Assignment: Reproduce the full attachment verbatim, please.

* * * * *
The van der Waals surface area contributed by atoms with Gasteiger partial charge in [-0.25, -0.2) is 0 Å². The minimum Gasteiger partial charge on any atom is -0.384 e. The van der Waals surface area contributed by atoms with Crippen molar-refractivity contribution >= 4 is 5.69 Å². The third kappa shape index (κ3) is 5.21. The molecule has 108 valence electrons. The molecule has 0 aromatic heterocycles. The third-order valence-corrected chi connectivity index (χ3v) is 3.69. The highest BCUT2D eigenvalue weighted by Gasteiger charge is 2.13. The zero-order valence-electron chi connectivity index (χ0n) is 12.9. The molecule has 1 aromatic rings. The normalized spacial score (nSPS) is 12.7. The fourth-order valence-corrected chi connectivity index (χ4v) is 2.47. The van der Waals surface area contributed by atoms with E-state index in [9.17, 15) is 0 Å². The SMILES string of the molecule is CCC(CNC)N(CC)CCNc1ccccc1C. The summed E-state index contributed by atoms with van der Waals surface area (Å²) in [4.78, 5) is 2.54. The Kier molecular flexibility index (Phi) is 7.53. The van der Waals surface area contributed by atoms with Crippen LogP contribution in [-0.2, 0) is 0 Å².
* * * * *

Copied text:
The van der Waals surface area contributed by atoms with Gasteiger partial charge in [-0.25, -0.2) is 0 Å². The minimum Gasteiger partial charge on any atom is -0.384 e. The van der Waals surface area contributed by atoms with Crippen molar-refractivity contribution >= 4 is 5.69 Å². The third kappa shape index (κ3) is 5.21. The molecule has 108 valence electrons. The molecule has 0 aromatic heterocycles. The third-order valence-corrected chi connectivity index (χ3v) is 3.69. The highest BCUT2D eigenvalue weighted by Gasteiger charge is 2.13. The zero-order valence-electron chi connectivity index (χ0n) is 12.9. The molecule has 1 aromatic rings. The normalized spacial score (nSPS) is 12.7. The fourth-order valence-corrected chi connectivity index (χ4v) is 2.47. The van der Waals surface area contributed by atoms with E-state index in [9.17, 15) is 0 Å². The SMILES string of the molecule is CCC(CNC)N(CC)CCNc1ccccc1C. The summed E-state index contributed by atoms with van der Waals surface area (Å²) in [4.78, 5) is 2.54. The Kier molecular flexibility index (Phi) is 7.53. The van der Waals surface area contributed by atoms with Crippen LogP contribution in [-0.2, 0) is 0 Å².